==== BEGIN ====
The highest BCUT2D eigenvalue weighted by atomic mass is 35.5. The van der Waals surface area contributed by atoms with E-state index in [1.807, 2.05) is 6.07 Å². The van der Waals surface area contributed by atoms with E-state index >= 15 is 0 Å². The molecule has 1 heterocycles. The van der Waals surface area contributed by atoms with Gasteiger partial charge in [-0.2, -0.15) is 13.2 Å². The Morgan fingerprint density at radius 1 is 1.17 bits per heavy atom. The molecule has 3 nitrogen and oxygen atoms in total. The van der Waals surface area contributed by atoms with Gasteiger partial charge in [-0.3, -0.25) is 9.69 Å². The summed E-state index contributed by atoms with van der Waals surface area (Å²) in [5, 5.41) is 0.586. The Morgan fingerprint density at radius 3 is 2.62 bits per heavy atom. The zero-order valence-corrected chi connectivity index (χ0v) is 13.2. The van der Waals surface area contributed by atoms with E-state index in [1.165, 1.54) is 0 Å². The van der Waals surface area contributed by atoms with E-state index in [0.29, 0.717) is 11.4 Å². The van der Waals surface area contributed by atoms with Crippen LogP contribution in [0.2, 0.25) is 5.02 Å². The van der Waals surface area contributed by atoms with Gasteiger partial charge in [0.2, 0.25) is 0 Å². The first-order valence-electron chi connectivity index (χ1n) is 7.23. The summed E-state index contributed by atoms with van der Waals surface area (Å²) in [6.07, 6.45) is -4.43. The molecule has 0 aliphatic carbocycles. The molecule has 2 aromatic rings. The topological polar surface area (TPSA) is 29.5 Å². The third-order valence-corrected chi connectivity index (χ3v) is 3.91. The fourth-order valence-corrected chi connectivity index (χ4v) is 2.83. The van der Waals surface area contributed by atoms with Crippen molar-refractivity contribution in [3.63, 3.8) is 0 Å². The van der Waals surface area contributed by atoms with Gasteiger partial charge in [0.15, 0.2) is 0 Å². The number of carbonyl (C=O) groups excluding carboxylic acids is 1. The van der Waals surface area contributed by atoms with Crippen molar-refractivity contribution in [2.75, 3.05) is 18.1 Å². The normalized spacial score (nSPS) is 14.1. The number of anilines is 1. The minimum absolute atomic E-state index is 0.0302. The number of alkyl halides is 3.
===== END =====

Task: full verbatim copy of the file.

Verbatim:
The highest BCUT2D eigenvalue weighted by atomic mass is 35.5. The van der Waals surface area contributed by atoms with E-state index in [1.807, 2.05) is 6.07 Å². The van der Waals surface area contributed by atoms with E-state index >= 15 is 0 Å². The molecule has 1 heterocycles. The van der Waals surface area contributed by atoms with Gasteiger partial charge in [-0.2, -0.15) is 13.2 Å². The Morgan fingerprint density at radius 1 is 1.17 bits per heavy atom. The molecule has 3 nitrogen and oxygen atoms in total. The van der Waals surface area contributed by atoms with Gasteiger partial charge in [-0.3, -0.25) is 9.69 Å². The summed E-state index contributed by atoms with van der Waals surface area (Å²) in [5, 5.41) is 0.586. The Morgan fingerprint density at radius 3 is 2.62 bits per heavy atom. The zero-order valence-corrected chi connectivity index (χ0v) is 13.2. The van der Waals surface area contributed by atoms with E-state index in [1.165, 1.54) is 0 Å². The van der Waals surface area contributed by atoms with E-state index in [0.29, 0.717) is 11.4 Å². The van der Waals surface area contributed by atoms with Crippen LogP contribution in [0.2, 0.25) is 5.02 Å². The van der Waals surface area contributed by atoms with Gasteiger partial charge in [0.2, 0.25) is 0 Å². The first-order valence-electron chi connectivity index (χ1n) is 7.23. The summed E-state index contributed by atoms with van der Waals surface area (Å²) in [6.07, 6.45) is -4.43. The molecule has 0 aliphatic carbocycles. The molecule has 2 aromatic rings. The topological polar surface area (TPSA) is 29.5 Å². The third-order valence-corrected chi connectivity index (χ3v) is 3.91. The fourth-order valence-corrected chi connectivity index (χ4v) is 2.83. The van der Waals surface area contributed by atoms with Crippen molar-refractivity contribution in [3.63, 3.8) is 0 Å². The van der Waals surface area contributed by atoms with Gasteiger partial charge in [0.15, 0.2) is 0 Å². The number of carbonyl (C=O) groups excluding carboxylic acids is 1. The van der Waals surface area contributed by atoms with Crippen molar-refractivity contribution in [2.75, 3.05) is 18.1 Å². The normalized spacial score (nSPS) is 14.1. The number of anilines is 1. The minimum absolute atomic E-state index is 0.0302. The number of alkyl halides is 3.